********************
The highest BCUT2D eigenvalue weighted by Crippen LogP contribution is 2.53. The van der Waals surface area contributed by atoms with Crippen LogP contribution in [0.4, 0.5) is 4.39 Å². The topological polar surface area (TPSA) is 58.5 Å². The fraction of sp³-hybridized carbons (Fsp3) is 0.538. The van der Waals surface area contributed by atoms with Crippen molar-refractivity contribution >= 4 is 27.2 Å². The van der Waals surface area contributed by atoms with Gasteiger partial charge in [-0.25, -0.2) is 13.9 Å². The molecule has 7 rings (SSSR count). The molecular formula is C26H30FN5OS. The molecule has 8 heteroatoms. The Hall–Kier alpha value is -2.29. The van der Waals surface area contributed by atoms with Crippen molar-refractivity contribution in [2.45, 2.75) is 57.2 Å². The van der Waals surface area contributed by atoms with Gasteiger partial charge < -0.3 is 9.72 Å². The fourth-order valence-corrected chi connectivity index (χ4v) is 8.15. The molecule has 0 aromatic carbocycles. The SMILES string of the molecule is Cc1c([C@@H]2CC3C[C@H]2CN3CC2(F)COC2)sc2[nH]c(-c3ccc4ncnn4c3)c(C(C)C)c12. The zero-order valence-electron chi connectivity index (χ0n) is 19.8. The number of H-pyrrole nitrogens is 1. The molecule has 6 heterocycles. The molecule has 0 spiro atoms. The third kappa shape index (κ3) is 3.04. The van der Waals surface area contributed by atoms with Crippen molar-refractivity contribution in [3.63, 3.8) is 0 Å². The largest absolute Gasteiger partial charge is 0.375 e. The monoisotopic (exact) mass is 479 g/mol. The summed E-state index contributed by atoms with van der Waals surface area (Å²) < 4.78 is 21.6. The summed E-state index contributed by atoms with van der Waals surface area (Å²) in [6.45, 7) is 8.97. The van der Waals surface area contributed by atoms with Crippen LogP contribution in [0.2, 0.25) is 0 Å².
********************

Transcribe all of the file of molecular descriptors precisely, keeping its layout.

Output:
The highest BCUT2D eigenvalue weighted by Crippen LogP contribution is 2.53. The van der Waals surface area contributed by atoms with Crippen LogP contribution in [0.4, 0.5) is 4.39 Å². The topological polar surface area (TPSA) is 58.5 Å². The fraction of sp³-hybridized carbons (Fsp3) is 0.538. The van der Waals surface area contributed by atoms with Crippen molar-refractivity contribution >= 4 is 27.2 Å². The van der Waals surface area contributed by atoms with Gasteiger partial charge in [-0.25, -0.2) is 13.9 Å². The molecule has 7 rings (SSSR count). The molecular formula is C26H30FN5OS. The molecule has 8 heteroatoms. The Hall–Kier alpha value is -2.29. The van der Waals surface area contributed by atoms with Crippen molar-refractivity contribution in [2.45, 2.75) is 57.2 Å². The van der Waals surface area contributed by atoms with Gasteiger partial charge < -0.3 is 9.72 Å². The fourth-order valence-corrected chi connectivity index (χ4v) is 8.15. The molecule has 0 aromatic carbocycles. The SMILES string of the molecule is Cc1c([C@@H]2CC3C[C@H]2CN3CC2(F)COC2)sc2[nH]c(-c3ccc4ncnn4c3)c(C(C)C)c12. The zero-order valence-electron chi connectivity index (χ0n) is 19.8. The number of H-pyrrole nitrogens is 1. The molecule has 6 heterocycles. The molecule has 0 spiro atoms. The third kappa shape index (κ3) is 3.04. The van der Waals surface area contributed by atoms with Crippen molar-refractivity contribution in [3.63, 3.8) is 0 Å². The largest absolute Gasteiger partial charge is 0.375 e. The monoisotopic (exact) mass is 479 g/mol. The summed E-state index contributed by atoms with van der Waals surface area (Å²) < 4.78 is 21.6. The summed E-state index contributed by atoms with van der Waals surface area (Å²) in [6.45, 7) is 8.97. The van der Waals surface area contributed by atoms with Crippen LogP contribution in [0.2, 0.25) is 0 Å².